Free Speech, Terrorism, and European Security: Defining and Defending the Political Community
Shawn Marie Boyne
Indiana University Robert H. McKinney School of Law
February 18, 2010
In this paper I examine the impact that the struggle against terror has had on free speech protections in three European states. Specifically, I argue that prosecutors have overbroadly interpreted and expanded the definition of laws designed to target individuals who provide material support to terrorists. As a result, some prosecutions undertaken by European states threaten to undermine the core democratic value of free speech. By analyzing specific cases, I explore how some liberal democratic states have chosen to navigate the tension between security and liberty that Hannah Arendt referred to as the “crisis of authority.” Although I discuss each state’s relevant legislation, my primary focus is to draw distinctions and comparisons between the three countries based on recent cases that attempt to criminalize speech. This approach will allow me to assess the pulse of free speech in several democratic states that face significant terrorism threats.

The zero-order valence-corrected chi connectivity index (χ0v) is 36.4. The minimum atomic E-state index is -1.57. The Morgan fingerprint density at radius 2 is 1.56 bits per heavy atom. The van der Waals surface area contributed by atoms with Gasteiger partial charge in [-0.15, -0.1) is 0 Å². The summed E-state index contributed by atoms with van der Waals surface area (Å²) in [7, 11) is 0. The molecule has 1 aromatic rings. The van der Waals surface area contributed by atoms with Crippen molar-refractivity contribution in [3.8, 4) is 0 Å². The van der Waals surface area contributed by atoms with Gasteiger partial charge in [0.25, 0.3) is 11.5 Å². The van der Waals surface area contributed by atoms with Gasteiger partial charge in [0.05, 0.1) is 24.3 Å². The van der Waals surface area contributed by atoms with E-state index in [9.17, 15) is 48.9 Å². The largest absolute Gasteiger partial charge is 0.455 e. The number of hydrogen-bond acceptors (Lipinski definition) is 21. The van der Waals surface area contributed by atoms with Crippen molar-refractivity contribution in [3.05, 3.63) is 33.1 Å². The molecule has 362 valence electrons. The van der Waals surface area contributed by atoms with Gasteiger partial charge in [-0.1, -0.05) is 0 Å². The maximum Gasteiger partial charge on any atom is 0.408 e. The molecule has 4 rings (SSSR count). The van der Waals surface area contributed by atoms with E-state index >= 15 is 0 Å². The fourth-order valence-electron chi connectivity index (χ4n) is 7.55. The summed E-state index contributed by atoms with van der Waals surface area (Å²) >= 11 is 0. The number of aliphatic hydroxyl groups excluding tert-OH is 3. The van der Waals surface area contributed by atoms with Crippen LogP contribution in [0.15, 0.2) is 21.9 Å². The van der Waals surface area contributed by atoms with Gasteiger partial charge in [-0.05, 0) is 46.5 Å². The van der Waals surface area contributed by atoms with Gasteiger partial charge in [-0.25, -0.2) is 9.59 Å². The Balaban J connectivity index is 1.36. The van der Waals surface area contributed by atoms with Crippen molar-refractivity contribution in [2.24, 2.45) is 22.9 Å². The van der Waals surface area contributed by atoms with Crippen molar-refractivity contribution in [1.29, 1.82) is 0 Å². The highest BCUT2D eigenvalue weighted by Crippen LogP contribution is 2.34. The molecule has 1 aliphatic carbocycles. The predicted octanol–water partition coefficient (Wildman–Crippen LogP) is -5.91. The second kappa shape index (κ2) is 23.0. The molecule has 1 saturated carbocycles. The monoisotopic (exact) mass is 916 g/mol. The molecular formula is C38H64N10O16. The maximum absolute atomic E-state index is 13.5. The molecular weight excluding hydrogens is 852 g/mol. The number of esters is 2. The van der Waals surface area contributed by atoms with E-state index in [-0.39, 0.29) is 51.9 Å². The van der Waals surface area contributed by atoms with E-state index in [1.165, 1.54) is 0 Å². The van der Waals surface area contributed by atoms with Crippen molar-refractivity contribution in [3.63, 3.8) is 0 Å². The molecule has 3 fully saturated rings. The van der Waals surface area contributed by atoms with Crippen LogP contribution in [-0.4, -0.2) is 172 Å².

Number of Pages in PDF File: 67
Keywords: Free Speech, Europe, Terrorismworking papers series
Date posted: April 18, 2010 ; Last revised: February 10, 2012
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